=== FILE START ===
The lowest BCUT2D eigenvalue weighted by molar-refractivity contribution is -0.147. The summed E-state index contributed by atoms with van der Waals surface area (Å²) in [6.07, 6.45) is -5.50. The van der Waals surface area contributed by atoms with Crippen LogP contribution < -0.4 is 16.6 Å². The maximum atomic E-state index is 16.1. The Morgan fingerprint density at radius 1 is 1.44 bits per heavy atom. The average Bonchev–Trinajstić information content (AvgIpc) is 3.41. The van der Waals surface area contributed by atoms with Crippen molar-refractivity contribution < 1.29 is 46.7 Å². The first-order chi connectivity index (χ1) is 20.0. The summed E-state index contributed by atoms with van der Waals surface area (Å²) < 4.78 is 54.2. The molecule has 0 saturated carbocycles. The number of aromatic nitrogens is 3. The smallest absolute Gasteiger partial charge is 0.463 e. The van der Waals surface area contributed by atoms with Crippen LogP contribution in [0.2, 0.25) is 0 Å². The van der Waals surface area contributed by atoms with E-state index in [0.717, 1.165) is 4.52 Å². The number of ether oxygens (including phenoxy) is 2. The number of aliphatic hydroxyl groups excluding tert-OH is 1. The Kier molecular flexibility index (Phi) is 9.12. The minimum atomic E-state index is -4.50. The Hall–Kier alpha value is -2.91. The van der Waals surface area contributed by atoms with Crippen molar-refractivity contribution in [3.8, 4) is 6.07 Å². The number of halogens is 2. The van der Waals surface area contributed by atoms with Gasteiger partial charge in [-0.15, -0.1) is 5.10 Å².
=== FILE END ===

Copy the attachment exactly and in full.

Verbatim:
The lowest BCUT2D eigenvalue weighted by molar-refractivity contribution is -0.147. The summed E-state index contributed by atoms with van der Waals surface area (Å²) in [6.07, 6.45) is -5.50. The van der Waals surface area contributed by atoms with Crippen LogP contribution < -0.4 is 16.6 Å². The maximum atomic E-state index is 16.1. The Morgan fingerprint density at radius 1 is 1.44 bits per heavy atom. The average Bonchev–Trinajstić information content (AvgIpc) is 3.41. The van der Waals surface area contributed by atoms with Crippen molar-refractivity contribution < 1.29 is 46.7 Å². The first-order chi connectivity index (χ1) is 20.0. The summed E-state index contributed by atoms with van der Waals surface area (Å²) < 4.78 is 54.2. The molecule has 0 saturated carbocycles. The number of aromatic nitrogens is 3. The smallest absolute Gasteiger partial charge is 0.463 e. The van der Waals surface area contributed by atoms with Crippen LogP contribution in [0.2, 0.25) is 0 Å². The van der Waals surface area contributed by atoms with E-state index in [0.717, 1.165) is 4.52 Å². The number of ether oxygens (including phenoxy) is 2. The number of aliphatic hydroxyl groups excluding tert-OH is 1. The Kier molecular flexibility index (Phi) is 9.12. The minimum atomic E-state index is -4.50. The Hall–Kier alpha value is -2.91. The van der Waals surface area contributed by atoms with Crippen molar-refractivity contribution in [3.8, 4) is 6.07 Å². The number of halogens is 2. The van der Waals surface area contributed by atoms with Gasteiger partial charge in [-0.15, -0.1) is 5.10 Å².